The Apeman C860 is a nice general-purpose dash cam for the family that wants to have some record of what happened in case of an accident. It will also enable you to save on insurance premiums – usually not directly, but very likely in the long run.
The trouble is that dual dash cams are often on the expensive side. Fortunately, this is a very competitive industry, and companies like Apeman have stepped up to offer more affordable yet impressively capable models.
In the case of the C860, the 1440p, a wide dynamic range front camera is certainly worth mentioning, as is the large, high-visibility screen.
Unfortunately, it falls short in one major regard: you cannot view or download videos on your phone without switching off the camera and removing its microSD card. If you can live with this minor drawback and you’re on a budget, this may be the dash cam for you.
The Importance of a Rear-Facing Camera
Take a moment to think about the following dangerous situations:
- Someone crowding your bumper at the moment an animal darts out in front of your car,
- A car speeding through a parking lot while you’re backing out,
- A driver camping out in your mirror’s blind spot instead of overtaking.
In every one of those cases, having a dash cam that records only through the front windscreen will show that you acted sensibly. When it comes to assigning blame, however, the court (or insurance adjuster) will want to look at the behavior of both drivers. Front-facing dash cams tell only half the story.
Having eyes in the back of your head is valuable in parking mode, too. An errant shopping cart is just as likely to hit your car from the rear as the front, while at least some thieves prowling your local sidewalk know enough by now to approach parked cars from behind.
The Apeman C860: Some Features, Some Flaws
Of course, evidence needs to be reasonably distinct to be of any use at all. The C860 doesn’t disappoint in that regard: with quad HD resolution to the front and full HD to the rear, you shouldn’t have any trouble making out details. If desired, you can also record forward only at a slightly higher 1520p resolution.
At night, the image sensors’ WDR low-light capability comes into play. Should a scene contain very bright objects as well as dark areas (like oncoming headlights on an unlit road), you will still be able to see what’s going on. When viewing footage in your car, you’ll also find that the 3″ IPS LCD screen is brighter and crisper than many other displays. It’s certainly one of the best dash cams in that regard.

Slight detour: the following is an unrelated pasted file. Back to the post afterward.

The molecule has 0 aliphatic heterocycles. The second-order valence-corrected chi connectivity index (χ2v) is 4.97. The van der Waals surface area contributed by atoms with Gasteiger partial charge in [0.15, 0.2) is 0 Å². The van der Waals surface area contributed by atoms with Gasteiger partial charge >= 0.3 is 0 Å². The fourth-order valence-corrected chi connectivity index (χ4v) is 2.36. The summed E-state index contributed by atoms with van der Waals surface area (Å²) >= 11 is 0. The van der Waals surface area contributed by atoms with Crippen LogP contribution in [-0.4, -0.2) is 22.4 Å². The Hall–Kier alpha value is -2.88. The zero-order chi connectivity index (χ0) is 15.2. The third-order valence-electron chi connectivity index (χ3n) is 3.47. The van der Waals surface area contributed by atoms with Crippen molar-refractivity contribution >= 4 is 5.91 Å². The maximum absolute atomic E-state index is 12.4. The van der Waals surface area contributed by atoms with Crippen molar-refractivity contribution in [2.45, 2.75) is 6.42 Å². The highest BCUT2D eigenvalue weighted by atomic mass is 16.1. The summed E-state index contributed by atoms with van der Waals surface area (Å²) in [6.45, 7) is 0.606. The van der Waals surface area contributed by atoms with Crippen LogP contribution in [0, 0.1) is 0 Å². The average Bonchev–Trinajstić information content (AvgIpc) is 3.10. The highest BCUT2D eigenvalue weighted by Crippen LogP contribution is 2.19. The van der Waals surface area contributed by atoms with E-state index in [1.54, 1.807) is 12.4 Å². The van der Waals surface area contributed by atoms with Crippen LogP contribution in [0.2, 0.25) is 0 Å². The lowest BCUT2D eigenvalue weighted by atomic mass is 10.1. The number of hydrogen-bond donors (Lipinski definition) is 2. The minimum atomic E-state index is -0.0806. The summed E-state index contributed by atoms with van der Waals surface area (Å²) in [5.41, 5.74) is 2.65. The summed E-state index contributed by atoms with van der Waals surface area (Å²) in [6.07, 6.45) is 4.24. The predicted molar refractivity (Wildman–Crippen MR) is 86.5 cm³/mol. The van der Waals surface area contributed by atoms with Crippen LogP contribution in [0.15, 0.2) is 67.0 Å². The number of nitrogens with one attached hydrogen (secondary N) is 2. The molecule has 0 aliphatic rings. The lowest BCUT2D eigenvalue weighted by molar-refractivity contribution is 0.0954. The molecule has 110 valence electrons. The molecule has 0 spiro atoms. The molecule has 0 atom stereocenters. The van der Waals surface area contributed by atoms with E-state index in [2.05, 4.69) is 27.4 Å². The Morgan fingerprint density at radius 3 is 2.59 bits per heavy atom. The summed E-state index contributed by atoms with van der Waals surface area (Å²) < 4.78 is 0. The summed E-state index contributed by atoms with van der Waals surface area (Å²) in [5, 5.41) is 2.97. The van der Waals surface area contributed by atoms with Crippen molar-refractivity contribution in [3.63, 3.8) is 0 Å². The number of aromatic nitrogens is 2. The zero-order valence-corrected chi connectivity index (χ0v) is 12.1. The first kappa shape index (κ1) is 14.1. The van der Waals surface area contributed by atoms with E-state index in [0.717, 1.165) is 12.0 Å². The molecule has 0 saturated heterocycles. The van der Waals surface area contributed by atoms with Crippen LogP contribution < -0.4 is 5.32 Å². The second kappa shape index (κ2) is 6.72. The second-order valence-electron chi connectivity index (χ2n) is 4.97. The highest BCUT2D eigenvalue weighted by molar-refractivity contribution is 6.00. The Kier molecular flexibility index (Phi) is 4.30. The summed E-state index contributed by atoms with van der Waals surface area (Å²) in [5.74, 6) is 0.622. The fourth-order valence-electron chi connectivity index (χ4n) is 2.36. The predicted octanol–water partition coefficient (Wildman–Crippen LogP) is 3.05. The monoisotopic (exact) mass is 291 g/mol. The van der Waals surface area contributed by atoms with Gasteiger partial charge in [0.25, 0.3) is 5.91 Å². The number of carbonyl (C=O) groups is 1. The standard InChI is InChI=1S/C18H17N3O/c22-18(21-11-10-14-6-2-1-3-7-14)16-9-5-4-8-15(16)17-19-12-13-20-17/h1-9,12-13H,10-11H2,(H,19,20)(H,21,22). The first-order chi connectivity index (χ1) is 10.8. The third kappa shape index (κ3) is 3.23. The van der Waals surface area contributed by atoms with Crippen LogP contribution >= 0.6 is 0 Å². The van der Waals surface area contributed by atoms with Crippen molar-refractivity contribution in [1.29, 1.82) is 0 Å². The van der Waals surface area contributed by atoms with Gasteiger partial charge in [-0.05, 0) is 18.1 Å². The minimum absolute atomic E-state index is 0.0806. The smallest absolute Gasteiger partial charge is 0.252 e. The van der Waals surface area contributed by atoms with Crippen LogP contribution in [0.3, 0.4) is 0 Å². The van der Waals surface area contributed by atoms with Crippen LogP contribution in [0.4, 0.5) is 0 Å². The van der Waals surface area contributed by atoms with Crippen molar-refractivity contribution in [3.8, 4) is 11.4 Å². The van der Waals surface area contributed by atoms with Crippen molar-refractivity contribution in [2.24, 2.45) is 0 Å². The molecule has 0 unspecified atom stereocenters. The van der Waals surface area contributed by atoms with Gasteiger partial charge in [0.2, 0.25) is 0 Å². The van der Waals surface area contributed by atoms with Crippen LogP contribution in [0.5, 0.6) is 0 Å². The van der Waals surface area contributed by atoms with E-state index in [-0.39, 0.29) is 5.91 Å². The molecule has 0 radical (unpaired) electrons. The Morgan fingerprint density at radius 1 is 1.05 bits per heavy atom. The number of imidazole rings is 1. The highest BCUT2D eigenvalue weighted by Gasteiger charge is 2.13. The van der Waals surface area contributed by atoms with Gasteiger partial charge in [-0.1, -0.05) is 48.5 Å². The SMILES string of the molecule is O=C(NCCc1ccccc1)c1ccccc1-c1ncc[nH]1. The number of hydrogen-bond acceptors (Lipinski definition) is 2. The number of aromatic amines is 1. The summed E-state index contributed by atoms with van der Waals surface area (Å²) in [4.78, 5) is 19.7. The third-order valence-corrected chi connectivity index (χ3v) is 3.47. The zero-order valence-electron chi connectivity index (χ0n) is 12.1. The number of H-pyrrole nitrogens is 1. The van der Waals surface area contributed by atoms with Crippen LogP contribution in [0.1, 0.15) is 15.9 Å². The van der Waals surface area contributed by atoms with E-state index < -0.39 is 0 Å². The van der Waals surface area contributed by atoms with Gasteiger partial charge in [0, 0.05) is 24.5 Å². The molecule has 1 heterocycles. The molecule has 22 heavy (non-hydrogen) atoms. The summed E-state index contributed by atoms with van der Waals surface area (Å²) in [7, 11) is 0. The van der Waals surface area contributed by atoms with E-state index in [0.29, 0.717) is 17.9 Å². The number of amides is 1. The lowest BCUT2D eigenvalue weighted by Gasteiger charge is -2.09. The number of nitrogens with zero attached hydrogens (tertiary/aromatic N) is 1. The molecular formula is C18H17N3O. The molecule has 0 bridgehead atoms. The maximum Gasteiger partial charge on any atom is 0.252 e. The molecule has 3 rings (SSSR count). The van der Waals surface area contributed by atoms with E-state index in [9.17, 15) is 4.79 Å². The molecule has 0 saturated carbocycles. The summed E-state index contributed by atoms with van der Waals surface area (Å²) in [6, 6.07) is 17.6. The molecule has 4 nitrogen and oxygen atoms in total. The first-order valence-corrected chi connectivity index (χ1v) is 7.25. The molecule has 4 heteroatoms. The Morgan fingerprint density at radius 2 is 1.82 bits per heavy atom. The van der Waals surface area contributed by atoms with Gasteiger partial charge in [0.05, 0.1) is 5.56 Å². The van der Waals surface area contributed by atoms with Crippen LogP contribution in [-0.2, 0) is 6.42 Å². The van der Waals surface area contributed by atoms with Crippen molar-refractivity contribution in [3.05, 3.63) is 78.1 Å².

You can set the display to be on permanently or to go dormant between 1 to 5 minutes after you’ve started the car. It will continue to record, as indicated by the red light flashing from time to time. A few button presses allow you to switch between rear and front views, or the handy picture-in-picture display mode.
Note that the back camera doesn’t invert the image left-to-right like a mirror, so take care when using it to park. It is also not waterproof and is designed to be mounted on the inside of a rear window. If you’re looking for a back-up camera, especially for a van or truck, the Toguard CE60 Mirror Dash Cam will be much more suitable.
Odds and Ends
Mounting the additional camera on the rear window means you’ll have to route the included 18-foot cable underneath your car’s interior trim. This isn’t too difficult to do, though, and there are a number of videos that explain the process.
This camera has almost twice the internal battery capacity of comparable dash cams, meaning that you can choose whether or not to use a micro-USB hardwire kit if you’re planning to use the camera in parking mode. This will set it to record a video clip when it senses a vibration or impact. But be warned: the camera takes a few seconds from the actual event to the start of the recording.
The C860 can save about 15 hours of footage on a 128 GB card, segmented into 1, 3, or 5-minute clips. While driving, you can save important footage or take still photographs by pressing a button. This footage will display the date and time and also, optionally, your own car’s license plate number. You can also tweak the low-light performance by adjusting the exposure and enabling or disabling WDR mode.
All told, this is a pretty capable dash cam considering its price. The only things you can really complain about is the lack of wi-fi compatibility.
If you’re still unsure, have a look at Apeman’s C860 operation video, which includes front and rear footage of day and night time situation:
- Economical and simple to operate
- Can rotate to face side or rear
- Fairly high resolution
- No wireless connectivity
- Requires rear window to mount
- Some installation required